The idea of a heavy cruiser emerged in the aftermath of the First World War, and was closely linked to the limits set by the inter-war Washington Treaty on naval armament. The pre-Great War concept of armoured cruisers had been abandoned, but in their stead the Admiralty saw a place for powerful cruisers, able to patrol the sea lanes of the British Empire, and which were well-enough armed that they could destroy enemy commerce cruisers of the kind used by the Germans in the last war.
The result was a group of British warships which were collectively known as the "Washington Treaty Cruisers", which did everything the Admiralty wanted, but which fitted within the limits imposed by the Washington Treaty - an armament of 8-inch guns, and a displacement of less than 10,000 tons. These impressive cruisers were high-sided, spacious and stately - perfect peacetime ambassadors for British power.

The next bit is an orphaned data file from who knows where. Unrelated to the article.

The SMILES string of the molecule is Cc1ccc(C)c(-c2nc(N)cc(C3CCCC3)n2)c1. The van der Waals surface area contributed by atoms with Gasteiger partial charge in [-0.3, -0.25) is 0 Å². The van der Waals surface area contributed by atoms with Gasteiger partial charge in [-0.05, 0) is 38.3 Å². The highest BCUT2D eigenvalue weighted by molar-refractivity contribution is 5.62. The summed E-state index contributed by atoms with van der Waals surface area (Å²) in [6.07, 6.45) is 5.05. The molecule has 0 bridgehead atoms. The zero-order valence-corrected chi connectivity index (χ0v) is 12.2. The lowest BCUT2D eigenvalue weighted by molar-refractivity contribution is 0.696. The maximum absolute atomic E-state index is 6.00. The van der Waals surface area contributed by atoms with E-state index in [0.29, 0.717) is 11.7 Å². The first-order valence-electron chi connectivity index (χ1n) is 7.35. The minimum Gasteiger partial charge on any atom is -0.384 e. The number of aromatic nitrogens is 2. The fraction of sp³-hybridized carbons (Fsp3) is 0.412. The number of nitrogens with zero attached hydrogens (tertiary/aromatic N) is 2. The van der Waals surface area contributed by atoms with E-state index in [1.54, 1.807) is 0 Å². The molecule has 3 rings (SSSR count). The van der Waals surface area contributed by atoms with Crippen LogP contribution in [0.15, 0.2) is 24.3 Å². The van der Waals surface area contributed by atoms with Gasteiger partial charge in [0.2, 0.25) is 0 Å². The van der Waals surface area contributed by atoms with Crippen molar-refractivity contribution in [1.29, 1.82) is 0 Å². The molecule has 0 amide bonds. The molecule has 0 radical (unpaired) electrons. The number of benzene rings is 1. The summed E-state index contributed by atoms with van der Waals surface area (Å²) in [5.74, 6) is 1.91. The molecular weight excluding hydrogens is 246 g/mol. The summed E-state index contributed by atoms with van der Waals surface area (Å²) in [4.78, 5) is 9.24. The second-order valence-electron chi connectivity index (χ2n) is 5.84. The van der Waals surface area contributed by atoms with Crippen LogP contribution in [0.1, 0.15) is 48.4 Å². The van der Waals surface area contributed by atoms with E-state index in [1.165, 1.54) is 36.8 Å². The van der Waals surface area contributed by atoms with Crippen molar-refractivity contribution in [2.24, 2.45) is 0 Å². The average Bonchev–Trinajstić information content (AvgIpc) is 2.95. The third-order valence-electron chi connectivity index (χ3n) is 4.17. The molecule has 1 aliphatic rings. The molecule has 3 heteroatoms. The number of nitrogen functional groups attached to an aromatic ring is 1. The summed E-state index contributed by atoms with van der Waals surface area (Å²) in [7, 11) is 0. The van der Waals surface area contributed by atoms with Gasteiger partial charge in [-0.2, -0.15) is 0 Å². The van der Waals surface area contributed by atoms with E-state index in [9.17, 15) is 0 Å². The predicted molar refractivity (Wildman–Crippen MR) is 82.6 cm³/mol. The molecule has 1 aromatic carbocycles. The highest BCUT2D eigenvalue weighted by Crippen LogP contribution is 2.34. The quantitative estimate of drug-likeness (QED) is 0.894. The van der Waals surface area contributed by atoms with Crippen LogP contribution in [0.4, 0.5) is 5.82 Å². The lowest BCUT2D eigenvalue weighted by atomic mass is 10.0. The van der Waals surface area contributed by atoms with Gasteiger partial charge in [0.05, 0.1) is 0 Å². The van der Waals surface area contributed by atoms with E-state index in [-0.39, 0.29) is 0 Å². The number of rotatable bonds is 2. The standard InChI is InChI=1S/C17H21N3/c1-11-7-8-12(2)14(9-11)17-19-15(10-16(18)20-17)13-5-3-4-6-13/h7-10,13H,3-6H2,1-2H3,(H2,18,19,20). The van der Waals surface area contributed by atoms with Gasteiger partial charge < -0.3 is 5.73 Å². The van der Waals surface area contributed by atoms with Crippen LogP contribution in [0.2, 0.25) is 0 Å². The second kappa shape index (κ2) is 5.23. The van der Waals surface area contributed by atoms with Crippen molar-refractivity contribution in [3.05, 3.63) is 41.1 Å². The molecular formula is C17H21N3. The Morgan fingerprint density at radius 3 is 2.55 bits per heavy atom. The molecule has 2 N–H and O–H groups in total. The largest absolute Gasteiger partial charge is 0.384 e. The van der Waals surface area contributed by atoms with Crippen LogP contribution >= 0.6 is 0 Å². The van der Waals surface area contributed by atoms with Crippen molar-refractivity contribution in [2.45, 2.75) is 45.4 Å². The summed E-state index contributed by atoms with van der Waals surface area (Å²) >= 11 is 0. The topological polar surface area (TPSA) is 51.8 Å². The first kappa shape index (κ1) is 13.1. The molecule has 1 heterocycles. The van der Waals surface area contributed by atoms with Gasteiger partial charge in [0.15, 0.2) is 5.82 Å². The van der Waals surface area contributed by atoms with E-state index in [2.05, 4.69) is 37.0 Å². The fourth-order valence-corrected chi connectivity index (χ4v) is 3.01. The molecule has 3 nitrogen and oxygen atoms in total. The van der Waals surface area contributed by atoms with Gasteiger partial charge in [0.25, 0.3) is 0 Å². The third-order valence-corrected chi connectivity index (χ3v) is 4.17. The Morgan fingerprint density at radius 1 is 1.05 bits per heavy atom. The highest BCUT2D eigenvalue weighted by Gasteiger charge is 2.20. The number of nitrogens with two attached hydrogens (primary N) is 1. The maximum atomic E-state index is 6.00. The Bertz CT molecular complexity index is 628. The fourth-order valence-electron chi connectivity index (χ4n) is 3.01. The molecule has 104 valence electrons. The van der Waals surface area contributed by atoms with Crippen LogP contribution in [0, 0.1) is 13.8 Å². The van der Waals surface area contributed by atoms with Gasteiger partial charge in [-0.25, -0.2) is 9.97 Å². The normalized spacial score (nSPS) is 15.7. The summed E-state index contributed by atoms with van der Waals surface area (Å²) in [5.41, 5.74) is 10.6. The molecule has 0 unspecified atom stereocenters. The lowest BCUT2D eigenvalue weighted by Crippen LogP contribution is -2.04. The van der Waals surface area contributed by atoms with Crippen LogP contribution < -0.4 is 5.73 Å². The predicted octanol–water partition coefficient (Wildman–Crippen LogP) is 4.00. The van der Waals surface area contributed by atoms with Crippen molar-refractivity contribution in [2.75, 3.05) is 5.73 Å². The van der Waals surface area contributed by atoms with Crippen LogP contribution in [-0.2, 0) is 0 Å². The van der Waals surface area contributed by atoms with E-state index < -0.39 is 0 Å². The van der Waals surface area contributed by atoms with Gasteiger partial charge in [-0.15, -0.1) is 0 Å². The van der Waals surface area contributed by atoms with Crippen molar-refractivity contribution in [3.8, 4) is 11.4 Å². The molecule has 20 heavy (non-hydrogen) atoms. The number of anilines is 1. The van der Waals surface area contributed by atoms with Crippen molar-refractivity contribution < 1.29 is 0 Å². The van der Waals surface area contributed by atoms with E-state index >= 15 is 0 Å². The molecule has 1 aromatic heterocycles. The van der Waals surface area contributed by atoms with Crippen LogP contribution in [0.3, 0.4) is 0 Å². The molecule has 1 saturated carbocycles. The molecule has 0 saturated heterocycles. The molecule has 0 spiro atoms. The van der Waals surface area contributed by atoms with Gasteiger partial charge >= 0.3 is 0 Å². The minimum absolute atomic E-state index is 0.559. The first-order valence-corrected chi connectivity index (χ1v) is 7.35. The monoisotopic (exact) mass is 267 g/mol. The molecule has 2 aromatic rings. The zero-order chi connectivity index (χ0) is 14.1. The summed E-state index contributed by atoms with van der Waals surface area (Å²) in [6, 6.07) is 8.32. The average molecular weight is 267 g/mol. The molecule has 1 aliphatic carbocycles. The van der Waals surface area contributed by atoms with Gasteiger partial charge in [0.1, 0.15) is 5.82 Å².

In war they also packed a considerable punch. While they all carried powerful 8-inch guns, they were also given an effective armoured belt, making them proof against any foreign cruisers then in service. During the Second World War the Royal Navy's thirteen heavy cruisers saw service in every theatre of war, whether taking part in major sea battles in the Mediterranean, delivering the coup de grace to the Bismarck in the North Atlantic, or enduring the unwanted attention of kamikaze pilots in the Pacific.